To begin, establish a daily sacred place and time of 15-20 minutes in which you bring your questions, fears, and anything else on your heart to God. During that quiet time, let Divine Love hold you, guide you, and fill you with the courage and wisdom you need for the day.

During the day or before bedtime, turn off the news and other distractions and spend thirty minutes learning from and calming yourself with the words in a spiritual or inspirational book.

These are two of the practices we’ll be looking at in more detail over the next four weeks through these Simple Wisdom reflections.

Next week, we’ll take a deeper look at solitude. The following week, we’ll focus on spiritual reading, and the next week, community. On the fourth week, we’ll look at contemplative action and discuss a useful tool to discover your own unique gifts and talents.

You might consider the next four weeks a mini-course in how to tame the frenzies. I promise you, it’ll be much more life-giving than staring at the news or social media.

Between now and next week, I invite you to chew on these questions:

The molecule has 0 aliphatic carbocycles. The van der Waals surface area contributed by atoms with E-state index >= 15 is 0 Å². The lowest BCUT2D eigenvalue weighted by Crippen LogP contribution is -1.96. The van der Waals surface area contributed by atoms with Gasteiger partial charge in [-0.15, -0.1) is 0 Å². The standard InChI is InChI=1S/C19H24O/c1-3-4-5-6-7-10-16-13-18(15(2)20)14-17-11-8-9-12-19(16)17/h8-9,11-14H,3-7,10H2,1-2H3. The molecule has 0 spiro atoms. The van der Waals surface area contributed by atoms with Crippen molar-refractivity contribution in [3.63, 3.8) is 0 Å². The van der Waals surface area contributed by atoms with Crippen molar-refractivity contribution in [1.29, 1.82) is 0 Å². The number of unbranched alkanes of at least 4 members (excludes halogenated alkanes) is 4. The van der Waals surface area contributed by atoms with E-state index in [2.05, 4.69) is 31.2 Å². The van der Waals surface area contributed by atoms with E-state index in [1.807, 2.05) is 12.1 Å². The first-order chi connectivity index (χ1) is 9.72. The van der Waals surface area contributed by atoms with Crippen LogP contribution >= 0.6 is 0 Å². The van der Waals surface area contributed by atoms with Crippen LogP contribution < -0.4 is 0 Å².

•What does “solitude” mean?
•How do I incorporate solitude into my daily life?
•What do I experience during that quiet, sacred space?

Email me this week with your answers (or your questions) at  With your permission, I’ll incorporate them into the reflection I write for next week. That way, we can start a conversation about your experience with solitude and offer other readers your insights.

During these unfamiliar times, let’s tame the Coronavirus-frenzies by leaning into the wisdom of the men and women who modeled these four practices, and then let’s incorporate them into our lives. It might be the life raft we need in this anxious storm.

—brian j plachta

by brian j plachta on March 14th, 2020

Does driftwood have a sound? As wind and water flow over twisted branches in a pebbled stream, do the brambles sing a song?